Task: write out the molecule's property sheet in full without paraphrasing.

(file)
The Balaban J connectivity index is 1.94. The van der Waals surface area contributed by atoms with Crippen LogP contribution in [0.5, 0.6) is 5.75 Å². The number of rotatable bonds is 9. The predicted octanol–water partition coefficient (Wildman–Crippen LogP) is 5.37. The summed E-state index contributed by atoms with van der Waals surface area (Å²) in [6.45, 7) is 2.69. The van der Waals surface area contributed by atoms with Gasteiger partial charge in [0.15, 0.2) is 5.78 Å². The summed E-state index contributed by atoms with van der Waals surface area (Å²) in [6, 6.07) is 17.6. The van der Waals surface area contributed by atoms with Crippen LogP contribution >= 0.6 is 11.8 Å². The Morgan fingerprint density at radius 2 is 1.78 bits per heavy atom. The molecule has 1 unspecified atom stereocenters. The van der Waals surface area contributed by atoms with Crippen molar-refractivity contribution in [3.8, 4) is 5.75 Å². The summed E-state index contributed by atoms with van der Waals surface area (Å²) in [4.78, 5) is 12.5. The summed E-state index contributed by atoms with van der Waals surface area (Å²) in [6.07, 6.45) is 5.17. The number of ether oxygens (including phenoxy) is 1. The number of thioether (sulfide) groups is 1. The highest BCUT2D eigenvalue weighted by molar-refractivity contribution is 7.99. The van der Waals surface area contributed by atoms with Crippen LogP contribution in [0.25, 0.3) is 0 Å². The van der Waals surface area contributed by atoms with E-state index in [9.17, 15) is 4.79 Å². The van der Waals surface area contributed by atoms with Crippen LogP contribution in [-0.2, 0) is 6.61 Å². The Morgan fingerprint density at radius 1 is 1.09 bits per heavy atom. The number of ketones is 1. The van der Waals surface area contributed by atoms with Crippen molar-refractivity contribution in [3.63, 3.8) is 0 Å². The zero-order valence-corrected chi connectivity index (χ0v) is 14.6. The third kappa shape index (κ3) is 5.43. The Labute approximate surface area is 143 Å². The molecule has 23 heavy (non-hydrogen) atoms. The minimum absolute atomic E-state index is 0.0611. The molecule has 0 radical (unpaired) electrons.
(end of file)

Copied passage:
The Balaban J connectivity index is 1.94. The van der Waals surface area contributed by atoms with Crippen LogP contribution in [0.5, 0.6) is 5.75 Å². The number of rotatable bonds is 9. The predicted octanol–water partition coefficient (Wildman–Crippen LogP) is 5.37. The summed E-state index contributed by atoms with van der Waals surface area (Å²) in [6.45, 7) is 2.69. The van der Waals surface area contributed by atoms with Gasteiger partial charge in [0.15, 0.2) is 5.78 Å². The summed E-state index contributed by atoms with van der Waals surface area (Å²) in [6, 6.07) is 17.6. The van der Waals surface area contributed by atoms with Crippen LogP contribution >= 0.6 is 11.8 Å². The Morgan fingerprint density at radius 2 is 1.78 bits per heavy atom. The molecule has 1 unspecified atom stereocenters. The van der Waals surface area contributed by atoms with Crippen molar-refractivity contribution in [3.8, 4) is 5.75 Å². The summed E-state index contributed by atoms with van der Waals surface area (Å²) in [4.78, 5) is 12.5. The summed E-state index contributed by atoms with van der Waals surface area (Å²) in [6.07, 6.45) is 5.17. The number of ether oxygens (including phenoxy) is 1. The number of thioether (sulfide) groups is 1. The highest BCUT2D eigenvalue weighted by molar-refractivity contribution is 7.99. The van der Waals surface area contributed by atoms with Crippen LogP contribution in [0.25, 0.3) is 0 Å². The van der Waals surface area contributed by atoms with E-state index in [9.17, 15) is 4.79 Å². The van der Waals surface area contributed by atoms with Crippen LogP contribution in [-0.2, 0) is 6.61 Å². The Morgan fingerprint density at radius 1 is 1.09 bits per heavy atom. The number of ketones is 1. The van der Waals surface area contributed by atoms with Crippen molar-refractivity contribution in [3.63, 3.8) is 0 Å². The zero-order valence-corrected chi connectivity index (χ0v) is 14.6. The third kappa shape index (κ3) is 5.43. The Labute approximate surface area is 143 Å². The molecule has 23 heavy (non-hydrogen) atoms. The minimum absolute atomic E-state index is 0.0611. The molecule has 0 radical (unpaired) electrons.